Confronting the ethics, myths, and legends of restrictive covenants in the era of the contract surgeon

Table 1. ASCRS survey questions

Table 1. ASCRS survey questions

More and more physicians are opting for salary-structured hospital or institutional employment.1 A number of economic factors have contributed to this trend. For young physicians, these positions more frequently offer loan repayment, benefits, and/or enticing signing bonuses.2 Older, established physicians may transition from private practice to employed positions due to concerns about reimbursement. Indeed, according to a 2010 Medical Group Management Association survey, 65 percent of established physicians were hired into hospital-owned practices in 2009.1

Surgeons and other physicians who are considering making the shift into employed status need to have the negotiation and decision-making skills necessary to arrive at equitable contractual agreements with their employers. In particular, an understanding of restrictive covenants (RCs), which may be contained within these contracts, is not only relevant, but perhaps even critical for surgeons who are involved in these discussions.

Table 2. ASCRS survey responses

Table 2. ASCRS survey responses

ASCRS survey

To determine the effects of RCs on surgeons, in 2003, the American Society of Colon and Rectal Surgeons’ (ASCRS) Young Surgeons Committee (YSC) electronically surveyed individuals who had completed their colorectal surgery residency training programs in the last decade to determine their experience with contracts and RCs (see Table 1).3 Of the 157 returned surveys, 132 respondents (84 percent) had signed a contract, and 53 percent of these contracts contained a RC. Of the 24 respondents (35 percent) who had contracts containing a RC and subsequently changed employment, 15 (63 percent) stated the RC was enforced—with an adverse effect noted by eight of the 15 (see Table 2). The demographics of seven of the eight respondents are displayed in Table 3, and vignettes from these seven respondents are summarized in Table 4. The remaining seven out of 15 respondents who faced enforcement of the RC did not experience an adverse effect because three respondents voluntarily moved out of state (apparently without regret), another respondent noted resolution when the former employer retired, and still another had the foresight to stipulate in the original RC that upon leaving the group, she could continue her practice of colorectal surgery and merely discontinue doing general surgery cases.3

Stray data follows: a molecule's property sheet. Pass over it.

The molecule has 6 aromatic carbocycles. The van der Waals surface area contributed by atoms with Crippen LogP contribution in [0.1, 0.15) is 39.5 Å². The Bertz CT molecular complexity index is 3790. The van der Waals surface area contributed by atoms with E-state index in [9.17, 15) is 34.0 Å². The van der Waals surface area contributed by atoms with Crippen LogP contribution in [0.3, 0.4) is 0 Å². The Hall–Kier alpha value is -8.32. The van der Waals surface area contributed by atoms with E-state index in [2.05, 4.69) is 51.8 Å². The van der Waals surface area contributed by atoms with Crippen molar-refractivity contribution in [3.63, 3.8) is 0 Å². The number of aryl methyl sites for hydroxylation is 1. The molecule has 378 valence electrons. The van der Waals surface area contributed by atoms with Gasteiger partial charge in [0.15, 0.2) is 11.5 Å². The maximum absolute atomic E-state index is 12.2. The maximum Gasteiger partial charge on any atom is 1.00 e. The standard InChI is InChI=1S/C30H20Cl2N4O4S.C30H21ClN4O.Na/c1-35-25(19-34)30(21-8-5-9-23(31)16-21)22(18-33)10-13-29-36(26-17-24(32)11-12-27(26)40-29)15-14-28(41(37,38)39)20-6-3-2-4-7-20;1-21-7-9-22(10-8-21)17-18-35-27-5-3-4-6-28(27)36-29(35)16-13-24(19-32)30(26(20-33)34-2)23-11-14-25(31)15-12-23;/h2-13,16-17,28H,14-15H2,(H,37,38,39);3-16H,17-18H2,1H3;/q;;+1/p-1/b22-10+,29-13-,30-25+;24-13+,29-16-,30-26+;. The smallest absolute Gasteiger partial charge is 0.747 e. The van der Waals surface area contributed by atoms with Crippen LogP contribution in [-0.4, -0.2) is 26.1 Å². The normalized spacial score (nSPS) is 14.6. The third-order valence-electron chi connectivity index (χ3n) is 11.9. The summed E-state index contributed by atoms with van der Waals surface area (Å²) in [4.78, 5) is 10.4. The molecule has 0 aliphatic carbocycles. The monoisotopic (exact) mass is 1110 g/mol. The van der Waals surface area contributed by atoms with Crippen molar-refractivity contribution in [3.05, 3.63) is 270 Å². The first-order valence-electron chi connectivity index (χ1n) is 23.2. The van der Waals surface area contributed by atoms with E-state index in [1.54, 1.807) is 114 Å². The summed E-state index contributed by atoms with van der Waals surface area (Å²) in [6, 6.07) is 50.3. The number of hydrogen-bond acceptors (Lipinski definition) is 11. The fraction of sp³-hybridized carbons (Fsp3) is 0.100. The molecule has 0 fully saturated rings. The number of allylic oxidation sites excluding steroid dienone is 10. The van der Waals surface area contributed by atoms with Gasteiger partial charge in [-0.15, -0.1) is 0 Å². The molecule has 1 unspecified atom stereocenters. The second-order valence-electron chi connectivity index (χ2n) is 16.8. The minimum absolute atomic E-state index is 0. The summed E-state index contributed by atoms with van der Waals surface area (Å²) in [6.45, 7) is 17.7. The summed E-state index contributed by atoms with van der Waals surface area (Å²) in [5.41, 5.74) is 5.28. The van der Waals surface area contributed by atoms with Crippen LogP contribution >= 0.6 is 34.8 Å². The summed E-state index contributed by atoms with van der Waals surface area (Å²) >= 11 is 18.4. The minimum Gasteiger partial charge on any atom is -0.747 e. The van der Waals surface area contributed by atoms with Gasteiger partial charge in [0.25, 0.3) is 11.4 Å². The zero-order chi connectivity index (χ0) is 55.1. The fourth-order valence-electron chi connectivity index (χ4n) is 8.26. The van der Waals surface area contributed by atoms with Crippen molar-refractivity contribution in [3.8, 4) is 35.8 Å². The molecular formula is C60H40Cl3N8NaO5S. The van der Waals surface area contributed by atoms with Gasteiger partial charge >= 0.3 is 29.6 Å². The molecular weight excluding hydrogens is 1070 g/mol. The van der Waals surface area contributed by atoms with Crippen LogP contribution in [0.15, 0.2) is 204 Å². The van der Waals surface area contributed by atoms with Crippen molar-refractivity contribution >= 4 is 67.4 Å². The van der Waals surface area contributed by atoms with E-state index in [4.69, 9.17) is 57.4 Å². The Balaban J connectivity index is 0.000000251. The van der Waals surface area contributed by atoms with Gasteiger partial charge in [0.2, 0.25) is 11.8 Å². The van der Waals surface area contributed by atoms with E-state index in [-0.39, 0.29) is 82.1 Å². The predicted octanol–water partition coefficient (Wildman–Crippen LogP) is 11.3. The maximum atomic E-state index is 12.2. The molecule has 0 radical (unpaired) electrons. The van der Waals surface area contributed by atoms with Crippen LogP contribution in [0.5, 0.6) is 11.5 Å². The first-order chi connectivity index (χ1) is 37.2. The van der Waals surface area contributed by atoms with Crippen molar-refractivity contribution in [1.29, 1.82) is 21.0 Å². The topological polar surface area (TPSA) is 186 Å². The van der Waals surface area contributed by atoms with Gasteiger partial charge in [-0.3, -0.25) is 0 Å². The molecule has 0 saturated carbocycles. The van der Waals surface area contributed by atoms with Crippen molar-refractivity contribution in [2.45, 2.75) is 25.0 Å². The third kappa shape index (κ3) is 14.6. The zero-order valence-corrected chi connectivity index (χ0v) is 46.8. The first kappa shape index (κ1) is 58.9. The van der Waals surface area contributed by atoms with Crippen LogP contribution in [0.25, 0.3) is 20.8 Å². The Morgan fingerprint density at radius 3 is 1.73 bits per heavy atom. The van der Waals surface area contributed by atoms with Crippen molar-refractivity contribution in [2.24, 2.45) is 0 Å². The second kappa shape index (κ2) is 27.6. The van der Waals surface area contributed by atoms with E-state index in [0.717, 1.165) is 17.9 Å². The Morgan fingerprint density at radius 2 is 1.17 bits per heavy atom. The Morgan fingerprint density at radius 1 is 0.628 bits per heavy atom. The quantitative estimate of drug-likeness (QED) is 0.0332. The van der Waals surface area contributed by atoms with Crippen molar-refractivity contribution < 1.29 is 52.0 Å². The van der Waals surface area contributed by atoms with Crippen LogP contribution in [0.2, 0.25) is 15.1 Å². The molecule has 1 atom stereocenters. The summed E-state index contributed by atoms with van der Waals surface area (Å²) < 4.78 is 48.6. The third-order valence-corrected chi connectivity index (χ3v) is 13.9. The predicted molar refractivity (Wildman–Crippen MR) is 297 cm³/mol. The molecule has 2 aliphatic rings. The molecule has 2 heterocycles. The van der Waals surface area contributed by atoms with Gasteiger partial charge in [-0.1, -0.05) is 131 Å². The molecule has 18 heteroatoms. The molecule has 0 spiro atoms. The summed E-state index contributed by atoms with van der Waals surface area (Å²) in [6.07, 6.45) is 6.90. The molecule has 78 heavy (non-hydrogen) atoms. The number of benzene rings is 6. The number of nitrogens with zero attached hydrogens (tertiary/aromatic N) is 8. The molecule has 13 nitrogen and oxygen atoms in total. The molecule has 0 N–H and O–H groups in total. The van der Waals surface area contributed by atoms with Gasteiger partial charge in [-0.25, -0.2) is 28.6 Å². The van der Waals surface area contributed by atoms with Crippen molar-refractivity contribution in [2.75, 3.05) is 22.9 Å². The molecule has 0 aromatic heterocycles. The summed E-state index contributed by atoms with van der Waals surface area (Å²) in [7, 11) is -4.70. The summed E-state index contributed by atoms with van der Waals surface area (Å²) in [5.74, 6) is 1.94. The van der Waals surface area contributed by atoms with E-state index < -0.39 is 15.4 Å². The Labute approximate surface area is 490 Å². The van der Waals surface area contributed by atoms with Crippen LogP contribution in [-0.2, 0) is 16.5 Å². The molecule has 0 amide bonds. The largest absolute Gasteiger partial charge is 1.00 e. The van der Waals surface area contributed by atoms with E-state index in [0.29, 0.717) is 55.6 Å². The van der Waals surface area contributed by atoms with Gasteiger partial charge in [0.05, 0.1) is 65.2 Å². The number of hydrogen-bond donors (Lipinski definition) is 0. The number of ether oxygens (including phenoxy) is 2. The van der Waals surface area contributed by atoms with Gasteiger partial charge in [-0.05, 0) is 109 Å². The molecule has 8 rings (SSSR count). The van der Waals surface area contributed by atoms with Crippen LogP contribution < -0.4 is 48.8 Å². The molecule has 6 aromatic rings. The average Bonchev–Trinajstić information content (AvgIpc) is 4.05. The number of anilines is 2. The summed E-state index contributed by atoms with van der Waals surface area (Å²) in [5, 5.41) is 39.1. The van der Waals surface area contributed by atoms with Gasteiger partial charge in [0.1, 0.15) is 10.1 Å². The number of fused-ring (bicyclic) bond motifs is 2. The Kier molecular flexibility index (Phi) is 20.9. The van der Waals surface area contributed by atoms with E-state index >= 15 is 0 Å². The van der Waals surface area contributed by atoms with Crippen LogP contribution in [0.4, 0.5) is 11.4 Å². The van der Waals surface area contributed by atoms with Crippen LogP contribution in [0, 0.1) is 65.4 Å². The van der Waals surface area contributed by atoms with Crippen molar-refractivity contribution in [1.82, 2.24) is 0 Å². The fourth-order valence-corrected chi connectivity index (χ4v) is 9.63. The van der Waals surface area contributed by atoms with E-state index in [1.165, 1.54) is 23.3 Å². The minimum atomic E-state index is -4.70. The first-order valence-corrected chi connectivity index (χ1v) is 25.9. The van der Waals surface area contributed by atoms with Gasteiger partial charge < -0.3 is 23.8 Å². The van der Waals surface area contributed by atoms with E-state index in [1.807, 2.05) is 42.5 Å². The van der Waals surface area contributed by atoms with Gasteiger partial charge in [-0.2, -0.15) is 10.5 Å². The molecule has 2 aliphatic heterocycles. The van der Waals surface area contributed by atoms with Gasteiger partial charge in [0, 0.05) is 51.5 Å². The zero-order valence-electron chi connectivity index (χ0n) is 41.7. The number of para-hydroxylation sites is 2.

Table 3. Demographics of 7 of 8 respondents who experienced an “adverse effect” from an enforced RC. *One of the eight respondents did not provide any demographic data or a personal description of the effects of the enforced RC.

Table 3. Demographics of 7 of 8 respondents who experienced an “adverse effect” from an enforced RC. *One of the eight respondents did not provide any demographic data or a personal description of the effects of the enforced RC.

Case in point

The most detailed description of the consequences of an enforced RC was provided in vignette number 7. In this case, an enforced RC created a monopoly on the practice of colorectal surgery in a large Midwestern community within a state that had only five active, board-certified colorectal surgeons.

A vice-president and medical director for Blue Cross and Blue Shield (BCBS) testified in court that a lone colorectal surgeon would be unable to serve the needs of this population. More specifically, the testimony indicated that “the covenant’s restrictions leave the area with one colorectal surgeon for 700,000 potential patients, a ratio…(he) characterized as dangerous…. Seriously ill patients are faced with long waits for appointments.”4 BCBS routinely monitors the availability of appointments to specialists and nonspecialists. Forcing a patient to wait three to four weeks for an appointment is considered unacceptable if the patient has colorectal cancer, rectal bleeding, or other acute colorectal disease. “The district court also heard testimony (from the plaintiff) that patients requiring colorectal surgery whose surgeries were performed by general surgeons rather than members of the colorectal subspecialty have higher death rates than patients treated by colorectal surgeons.”4

Table 4. Vignettes from 7 of 8 respondents experiencing an “adverse effect” from an enforced RC

Table 4. Vignettes from 7 of 8 respondents experiencing an “adverse effect” from an enforced RC

The district court ruling upheld the RC in this case, but two years later the decision was overturned on appeal. In the published text of the appellate court decision eliminating the RC was the explanation that a RC “is valid and enforceable if the restraint is reasonable under the circumstances and not adverse to the public welfare.”4

Considerations and deliberations on RCs

In determining whether a RC is “reasonably necessary,” most courts weigh the three factors outlined in the legal treatise known as the Restatement (Second) of Contracts, which are as follows: (1) the employer’s need to protect a legitimate business interest; (2) the hardship or injury to the former employee; and (3) the likely injury to the public.5 The hardship/injury to the former employee is assessed for reasonableness in terms of the geographic, temporal, and activity limitations it imposes. Table 5, lists typical arguments of public harm to patient interests by RCs as suggested by Sandra S. Benson, JD, an assistant professor of business law.6

Physician specialty is another important matter for the courts to consider, including whether a physician is in a “unique specialty,” the physician is in a geographic area of physician shortage, or enforcement of a RC creates a monopoly.7,8 Furthermore, in a state Supreme Court ruling cited by the appellate court in this decision, “it is well settled that only a legitimate business interest may be protected by a noncompetition covenant. If the sole purpose is to avoid ordinary competition, it is unreasonable and unenforceable.”9